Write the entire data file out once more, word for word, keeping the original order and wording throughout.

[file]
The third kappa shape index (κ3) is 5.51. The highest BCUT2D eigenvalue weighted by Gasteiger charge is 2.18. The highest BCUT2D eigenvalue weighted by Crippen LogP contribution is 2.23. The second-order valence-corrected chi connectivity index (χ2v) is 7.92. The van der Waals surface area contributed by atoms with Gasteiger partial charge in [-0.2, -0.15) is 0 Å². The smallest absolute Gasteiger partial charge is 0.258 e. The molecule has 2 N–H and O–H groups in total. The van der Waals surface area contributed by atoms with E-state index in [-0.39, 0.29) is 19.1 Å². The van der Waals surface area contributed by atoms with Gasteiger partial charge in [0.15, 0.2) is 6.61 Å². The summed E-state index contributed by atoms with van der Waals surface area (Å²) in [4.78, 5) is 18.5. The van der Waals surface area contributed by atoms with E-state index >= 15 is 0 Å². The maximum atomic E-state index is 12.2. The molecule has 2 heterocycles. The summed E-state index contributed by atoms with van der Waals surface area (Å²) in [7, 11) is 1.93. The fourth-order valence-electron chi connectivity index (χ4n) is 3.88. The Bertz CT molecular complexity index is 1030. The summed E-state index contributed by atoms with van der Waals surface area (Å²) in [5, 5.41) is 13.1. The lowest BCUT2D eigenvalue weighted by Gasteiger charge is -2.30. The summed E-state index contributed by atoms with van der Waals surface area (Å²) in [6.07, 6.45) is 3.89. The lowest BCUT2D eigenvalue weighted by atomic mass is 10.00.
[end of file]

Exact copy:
The third kappa shape index (κ3) is 5.51. The highest BCUT2D eigenvalue weighted by Gasteiger charge is 2.18. The highest BCUT2D eigenvalue weighted by Crippen LogP contribution is 2.23. The second-order valence-corrected chi connectivity index (χ2v) is 7.92. The van der Waals surface area contributed by atoms with Gasteiger partial charge in [-0.2, -0.15) is 0 Å². The smallest absolute Gasteiger partial charge is 0.258 e. The molecule has 2 N–H and O–H groups in total. The van der Waals surface area contributed by atoms with E-state index in [-0.39, 0.29) is 19.1 Å². The van der Waals surface area contributed by atoms with Gasteiger partial charge in [0.15, 0.2) is 6.61 Å². The summed E-state index contributed by atoms with van der Waals surface area (Å²) in [4.78, 5) is 18.5. The van der Waals surface area contributed by atoms with E-state index >= 15 is 0 Å². The maximum atomic E-state index is 12.2. The molecule has 2 heterocycles. The summed E-state index contributed by atoms with van der Waals surface area (Å²) in [7, 11) is 1.93. The fourth-order valence-electron chi connectivity index (χ4n) is 3.88. The Bertz CT molecular complexity index is 1030. The summed E-state index contributed by atoms with van der Waals surface area (Å²) in [5, 5.41) is 13.1. The lowest BCUT2D eigenvalue weighted by Gasteiger charge is -2.30. The summed E-state index contributed by atoms with van der Waals surface area (Å²) in [6.07, 6.45) is 3.89. The lowest BCUT2D eigenvalue weighted by atomic mass is 10.00.